If you were introduced to archery and bowhunting back in the 1970s or early 1980s, the era when compound bows were literally changing the fabric of the sport, chances are you loosed a few arrows from a Jennings Compound.
Tom Jennings, the man generally credited for bringing the compound bow technology to the American hunting and shooting marketplace, died this week after several months of failing health. He was 88.
Carrying the moniker “Mr. Compound Bow” for his decades of innovative bow designs with the Jennings Compound Bow Company, Jennings also collaborated with other major bow manufacturers of the time, including the legendary Fred Bear.
As the technical editor of an archery publication in 1967, Jennings wrote the first review of Holles Wilbur Allen’s 1966 invention—a bow utilizing wheels and pulleys—titled "Bow With Compound Interest.”
With that, the compound bow was named.
Jennings, who was already involved in bowhunting and building recurve bows, worked with Allen on his design and subsequently headed the first company to become licensed to build compounds when Allen received his patent in 1969.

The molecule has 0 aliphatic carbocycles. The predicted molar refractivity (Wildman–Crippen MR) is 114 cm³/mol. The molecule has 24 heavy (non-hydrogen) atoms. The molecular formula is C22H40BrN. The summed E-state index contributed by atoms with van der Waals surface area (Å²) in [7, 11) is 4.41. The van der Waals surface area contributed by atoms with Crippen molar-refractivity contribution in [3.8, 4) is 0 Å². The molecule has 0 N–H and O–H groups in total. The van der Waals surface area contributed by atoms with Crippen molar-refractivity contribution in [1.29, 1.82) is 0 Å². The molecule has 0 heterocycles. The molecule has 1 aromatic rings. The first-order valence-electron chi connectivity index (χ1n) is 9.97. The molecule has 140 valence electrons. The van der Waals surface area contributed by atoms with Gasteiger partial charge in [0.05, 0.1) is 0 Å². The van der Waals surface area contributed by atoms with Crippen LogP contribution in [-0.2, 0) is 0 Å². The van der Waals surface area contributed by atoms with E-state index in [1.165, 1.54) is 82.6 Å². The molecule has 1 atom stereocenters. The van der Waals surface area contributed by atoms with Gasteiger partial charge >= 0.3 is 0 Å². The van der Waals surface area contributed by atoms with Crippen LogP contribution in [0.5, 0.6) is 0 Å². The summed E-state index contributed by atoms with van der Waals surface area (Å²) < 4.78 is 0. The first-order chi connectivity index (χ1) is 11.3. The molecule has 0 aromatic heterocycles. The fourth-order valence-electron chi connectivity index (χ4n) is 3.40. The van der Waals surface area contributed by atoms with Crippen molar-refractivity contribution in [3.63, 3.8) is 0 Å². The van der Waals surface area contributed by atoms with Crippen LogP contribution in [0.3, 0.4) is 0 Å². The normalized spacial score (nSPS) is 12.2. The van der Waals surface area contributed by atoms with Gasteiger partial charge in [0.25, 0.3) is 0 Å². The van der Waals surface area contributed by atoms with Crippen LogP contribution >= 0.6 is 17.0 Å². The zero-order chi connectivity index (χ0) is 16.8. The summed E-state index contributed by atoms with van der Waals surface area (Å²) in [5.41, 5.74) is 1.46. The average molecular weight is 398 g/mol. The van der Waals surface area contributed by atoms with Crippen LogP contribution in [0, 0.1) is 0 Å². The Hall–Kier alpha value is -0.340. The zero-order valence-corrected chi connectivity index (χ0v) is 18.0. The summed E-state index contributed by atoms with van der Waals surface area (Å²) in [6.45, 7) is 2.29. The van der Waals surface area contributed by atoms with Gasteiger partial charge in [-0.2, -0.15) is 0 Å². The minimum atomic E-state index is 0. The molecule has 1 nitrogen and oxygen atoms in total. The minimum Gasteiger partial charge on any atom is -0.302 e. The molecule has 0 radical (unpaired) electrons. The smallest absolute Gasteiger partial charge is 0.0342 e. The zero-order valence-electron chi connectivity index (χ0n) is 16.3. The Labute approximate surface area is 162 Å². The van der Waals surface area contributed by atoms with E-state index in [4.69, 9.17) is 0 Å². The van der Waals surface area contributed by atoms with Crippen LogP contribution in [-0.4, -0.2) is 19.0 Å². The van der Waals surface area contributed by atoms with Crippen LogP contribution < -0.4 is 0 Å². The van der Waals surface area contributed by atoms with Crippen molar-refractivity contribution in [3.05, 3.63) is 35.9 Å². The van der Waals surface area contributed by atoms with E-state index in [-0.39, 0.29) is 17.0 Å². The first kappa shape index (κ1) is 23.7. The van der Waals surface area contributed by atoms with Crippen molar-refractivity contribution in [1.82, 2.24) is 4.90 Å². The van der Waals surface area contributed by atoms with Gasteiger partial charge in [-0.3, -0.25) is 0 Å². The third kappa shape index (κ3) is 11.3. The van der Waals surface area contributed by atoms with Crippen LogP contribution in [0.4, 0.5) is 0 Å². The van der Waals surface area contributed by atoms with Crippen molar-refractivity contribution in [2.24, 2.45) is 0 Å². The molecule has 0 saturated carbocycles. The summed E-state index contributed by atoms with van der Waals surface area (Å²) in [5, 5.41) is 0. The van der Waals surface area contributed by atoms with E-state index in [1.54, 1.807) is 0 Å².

A 1999 inductee in the Archery Hall of Fame, Jennings’ bows were the first 2- and 4-wheel compounds commercially produced and widely marketed.
Today, archery historians consider Tom Jennings the primary driving force in the archery equipment revolution beginning in the 1970s that brought the compound bow into virtually every facet of competitive archery and bowhunting. In the early years, he faced major obstacles and public relations dilemmas as he fought to gain acceptance for the compound in competitive archery and by state game agencies in bowhunting seasons.
Mr. Jennings, who had been in failing health for several months after suffering a hip facture in 2012, passed away Feb. 25 at the home of his stepson, in Columbia, Missouri. Prior to his recent physical ailments, Mr. Jennings spent most of the past decade at his home on the Honduras coast.